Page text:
Delhi Daredevils finished IPL 2018 at the bottom © IANS
Delhi Daredevils finished IPL 2018 at the bottom © IANS

Delhi Daredevils (DD) had finished in the bottom five every time since 2013. Expectations were obviously low, and they did complete justice to them by finishing last in IPL 2018. They were the first side to be eliminated from the tournament, and were the only ones to be eliminated till Match 53 (of 56 league matches got over). In other words, it was yet another year of Delhi Daredevils being Delhi Daredevils.

The side was stronger than many thought. In Gautam Gambhir they had a war-hardened general to lead from front and anchor the batting line-up. They had retained Rishabh Pant and Shreyas Iyer, both of whom performed exceptionally this season.

Kane Williamson did win the Orange Cap, but Pant scored only 51 fewer despite playing 3 matches less. Both men averaged around the 52.5-mark, but Pant struck them at an astonishing 173, rewriting records during that outrageous 63-ball 128* against Sunrisers Hyderabad (SRH).

Iyer’s 411 runs came at 138. Gambhir resigned mid-season and was dropped, but Prithvi Shaw (245 runs at a strike rate of 153) stood up to fill those massive boots. Vijay Shankar, ridiculed after the Nidahas Trophy final, scored 212 runs at 54 and a strike rate of 143 without anyone noticing. Jason Roy played only 5 matches, but won one of them single-handedly (and wins were rare for Delhi this season).

That gave Delhi five solid batsmen. Unfortunately, the bowling fell apart. Trent Boult rallied on lion-heartedly, playing all 14 matches for his 18 wickets, but even he went for 8.84 an over. With 12 wickets in 10 matches (economy 7.13), Amit Mishra was the best bowler by far.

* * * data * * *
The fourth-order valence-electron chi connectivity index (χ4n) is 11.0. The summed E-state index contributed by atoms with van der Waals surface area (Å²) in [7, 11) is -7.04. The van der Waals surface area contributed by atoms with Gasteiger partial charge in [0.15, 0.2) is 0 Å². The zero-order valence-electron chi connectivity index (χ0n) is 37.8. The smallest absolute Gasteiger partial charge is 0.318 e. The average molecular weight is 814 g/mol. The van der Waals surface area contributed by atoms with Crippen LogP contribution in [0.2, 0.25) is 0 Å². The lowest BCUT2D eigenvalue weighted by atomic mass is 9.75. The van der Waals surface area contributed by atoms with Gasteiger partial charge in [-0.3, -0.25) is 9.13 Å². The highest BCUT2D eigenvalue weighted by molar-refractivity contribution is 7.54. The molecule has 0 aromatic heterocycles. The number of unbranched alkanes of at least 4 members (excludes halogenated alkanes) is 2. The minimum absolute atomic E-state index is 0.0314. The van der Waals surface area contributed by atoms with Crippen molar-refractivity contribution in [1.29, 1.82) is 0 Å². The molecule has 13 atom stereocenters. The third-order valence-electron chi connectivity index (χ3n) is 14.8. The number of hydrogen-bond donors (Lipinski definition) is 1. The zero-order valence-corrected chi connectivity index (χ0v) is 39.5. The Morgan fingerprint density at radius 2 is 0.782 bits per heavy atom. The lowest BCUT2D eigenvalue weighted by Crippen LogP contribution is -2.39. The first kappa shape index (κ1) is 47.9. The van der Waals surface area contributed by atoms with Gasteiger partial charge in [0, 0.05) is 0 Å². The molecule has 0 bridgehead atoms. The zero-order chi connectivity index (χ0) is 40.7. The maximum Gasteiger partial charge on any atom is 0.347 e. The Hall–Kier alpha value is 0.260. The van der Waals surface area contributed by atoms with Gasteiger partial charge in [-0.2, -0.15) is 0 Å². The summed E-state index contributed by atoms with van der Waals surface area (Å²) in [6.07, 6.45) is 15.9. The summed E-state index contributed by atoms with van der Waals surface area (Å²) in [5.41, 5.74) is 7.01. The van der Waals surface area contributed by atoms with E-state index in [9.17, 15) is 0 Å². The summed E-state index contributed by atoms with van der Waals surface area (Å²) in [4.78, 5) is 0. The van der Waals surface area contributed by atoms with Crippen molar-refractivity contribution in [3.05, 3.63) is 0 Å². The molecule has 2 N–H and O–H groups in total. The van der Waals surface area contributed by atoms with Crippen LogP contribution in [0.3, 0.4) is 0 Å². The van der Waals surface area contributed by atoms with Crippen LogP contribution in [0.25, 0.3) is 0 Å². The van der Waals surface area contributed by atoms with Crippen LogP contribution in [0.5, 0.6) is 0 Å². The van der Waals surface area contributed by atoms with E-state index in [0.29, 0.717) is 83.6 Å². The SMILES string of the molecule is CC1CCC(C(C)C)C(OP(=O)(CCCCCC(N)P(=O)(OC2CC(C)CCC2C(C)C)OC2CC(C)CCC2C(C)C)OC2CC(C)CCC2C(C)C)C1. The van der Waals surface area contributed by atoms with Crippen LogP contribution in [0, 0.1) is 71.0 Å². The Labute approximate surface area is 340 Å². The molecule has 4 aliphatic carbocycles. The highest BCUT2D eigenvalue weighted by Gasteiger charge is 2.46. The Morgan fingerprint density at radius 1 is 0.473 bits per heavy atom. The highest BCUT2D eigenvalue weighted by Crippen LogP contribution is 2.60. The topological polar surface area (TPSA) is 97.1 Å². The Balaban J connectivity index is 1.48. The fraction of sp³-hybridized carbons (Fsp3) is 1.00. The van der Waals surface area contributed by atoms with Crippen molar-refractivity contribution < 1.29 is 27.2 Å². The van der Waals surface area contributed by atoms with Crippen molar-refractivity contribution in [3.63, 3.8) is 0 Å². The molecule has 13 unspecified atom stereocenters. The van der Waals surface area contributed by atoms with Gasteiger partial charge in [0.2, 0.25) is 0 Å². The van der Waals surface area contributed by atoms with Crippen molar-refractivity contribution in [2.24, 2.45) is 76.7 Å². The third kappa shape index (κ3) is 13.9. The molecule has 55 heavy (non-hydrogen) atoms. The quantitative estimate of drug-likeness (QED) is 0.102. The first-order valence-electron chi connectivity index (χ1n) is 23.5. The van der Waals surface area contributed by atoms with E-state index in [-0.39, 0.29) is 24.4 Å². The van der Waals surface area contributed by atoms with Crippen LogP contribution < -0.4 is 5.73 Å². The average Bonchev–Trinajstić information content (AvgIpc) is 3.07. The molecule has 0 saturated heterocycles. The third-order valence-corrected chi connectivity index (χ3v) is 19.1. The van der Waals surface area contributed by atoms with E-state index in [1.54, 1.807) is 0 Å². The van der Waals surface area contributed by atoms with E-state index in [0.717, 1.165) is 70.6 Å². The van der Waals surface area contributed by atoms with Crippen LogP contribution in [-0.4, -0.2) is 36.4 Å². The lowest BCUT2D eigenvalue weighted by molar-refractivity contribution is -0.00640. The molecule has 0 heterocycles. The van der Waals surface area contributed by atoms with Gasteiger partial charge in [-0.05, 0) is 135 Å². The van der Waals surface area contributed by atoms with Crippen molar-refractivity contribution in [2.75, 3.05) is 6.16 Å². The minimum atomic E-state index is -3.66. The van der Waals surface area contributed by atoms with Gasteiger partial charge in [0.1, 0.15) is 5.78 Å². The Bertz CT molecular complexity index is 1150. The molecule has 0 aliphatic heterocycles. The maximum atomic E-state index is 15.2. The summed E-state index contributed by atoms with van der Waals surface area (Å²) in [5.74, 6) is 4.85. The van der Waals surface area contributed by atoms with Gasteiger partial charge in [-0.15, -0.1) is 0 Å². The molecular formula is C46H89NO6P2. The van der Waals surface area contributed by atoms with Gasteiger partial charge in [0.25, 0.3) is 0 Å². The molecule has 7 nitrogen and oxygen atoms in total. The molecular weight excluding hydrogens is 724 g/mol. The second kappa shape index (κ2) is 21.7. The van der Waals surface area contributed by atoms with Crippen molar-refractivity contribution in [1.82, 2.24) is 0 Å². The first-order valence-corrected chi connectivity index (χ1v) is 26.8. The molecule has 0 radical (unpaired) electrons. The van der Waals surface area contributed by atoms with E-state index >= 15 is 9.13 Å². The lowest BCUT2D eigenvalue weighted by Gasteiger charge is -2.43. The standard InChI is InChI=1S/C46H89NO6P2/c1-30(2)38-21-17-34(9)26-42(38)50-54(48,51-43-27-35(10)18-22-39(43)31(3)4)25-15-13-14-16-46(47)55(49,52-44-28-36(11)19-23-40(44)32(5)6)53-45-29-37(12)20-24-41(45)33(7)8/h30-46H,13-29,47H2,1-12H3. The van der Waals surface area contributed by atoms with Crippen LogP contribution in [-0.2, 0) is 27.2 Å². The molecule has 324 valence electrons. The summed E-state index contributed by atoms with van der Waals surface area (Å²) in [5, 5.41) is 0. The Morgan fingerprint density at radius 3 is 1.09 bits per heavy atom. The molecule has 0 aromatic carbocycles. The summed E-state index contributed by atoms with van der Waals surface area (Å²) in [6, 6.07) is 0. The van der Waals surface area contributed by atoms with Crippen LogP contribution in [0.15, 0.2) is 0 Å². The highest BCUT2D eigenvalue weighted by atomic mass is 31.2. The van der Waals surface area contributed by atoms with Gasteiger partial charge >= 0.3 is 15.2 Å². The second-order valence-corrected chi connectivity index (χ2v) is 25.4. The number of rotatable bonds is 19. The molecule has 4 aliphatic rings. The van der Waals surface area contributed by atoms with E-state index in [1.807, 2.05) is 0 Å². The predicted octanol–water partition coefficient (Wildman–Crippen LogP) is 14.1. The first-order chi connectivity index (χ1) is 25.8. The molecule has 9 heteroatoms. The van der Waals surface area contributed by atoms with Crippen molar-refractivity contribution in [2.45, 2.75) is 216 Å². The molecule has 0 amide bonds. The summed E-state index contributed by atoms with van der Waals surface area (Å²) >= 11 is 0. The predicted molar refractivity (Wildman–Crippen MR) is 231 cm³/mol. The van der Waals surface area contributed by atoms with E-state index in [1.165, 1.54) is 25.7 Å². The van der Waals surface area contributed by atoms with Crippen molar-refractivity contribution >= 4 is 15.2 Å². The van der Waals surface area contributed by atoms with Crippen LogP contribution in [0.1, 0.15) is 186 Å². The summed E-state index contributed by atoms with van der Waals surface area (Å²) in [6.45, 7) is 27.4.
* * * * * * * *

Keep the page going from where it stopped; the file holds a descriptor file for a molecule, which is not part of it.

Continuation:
And that was it. Questions will be asked on why Sandeep Lamichhane, their most successful bowler, didn’t play earlier in the tournament. His 3 matches got him 5 for 82 from 12 overs.

On the other hand, Liam Plunkett played 7 matches for his 4 wickets (9 an over). Mohammed Shami, Avesh Khan, and Shahbaz Nadeem all went for over 10 and Rahul Tewatia a face-saving 7.86. Harshal Patel got a few wickets, but an economy rate of 9.54 didn’t help him.

Chris Morris left midway. Kagiso Rabada was ruled out, and Junior Dala was no replacement for him. In other words, while Delhi had the batsmen, they lacked the bowlers to back their batting firepower.

Glenn Maxwell got 169 runs (141) and 5 wickets (8.25) to show for 12 matches. Why Maxwell kept getting picked ahead of Roy and Colin Munro will remain a mystery.

Abhishek Sharma’s IPL debut was delayed as well, presumably to give Maxwell more chances. Abhishek played thrice and got out once for his 63, at a strike rate of 191. Manjot Kalra, Player of the Match in the Under-19 World Cup final, never got a chance.

To sum up, DD had, on an average, turned up roughly with about four batsmen and two bowlers every time. That is not the combination that will win you matches in IPL. These highlights will tell their story.

- Failed to defend 167 against Kings XI Punjab (KXIP)

- Failed to defend 175 against Royal Challengers Bangalore (RCB)

- Scored 219 against Kolkata Knight Riders (KKR)

- Chased 212 against Chennai Super Kings (CSK) and lost by 13 runs

- Scored 196 against Rajasthan Royals (RR)

- Failed to defend 188 against SRH

- Chased 188 against RCB and lost by 7 runs

At this point Lamichhane had arrived. So in their last two matches they defended 163 and 175 against CSK and Mumbai Indians (MI) respectively.

What if, we repeat, Lamichhane had the run he deserved? Will they learn from 2018 and not repeat the mistakes next season? Will the teenage trio of Abhishek, Kalra, and Lamichhane get the runs they deserve? Will they go flat out on a partner for Boult if Rabada doesn’t play? Will they seek a proper replacement for Morris if he is unfit?

 None of that happened this season, but had these happened, they might have changed Delhi’s course this season.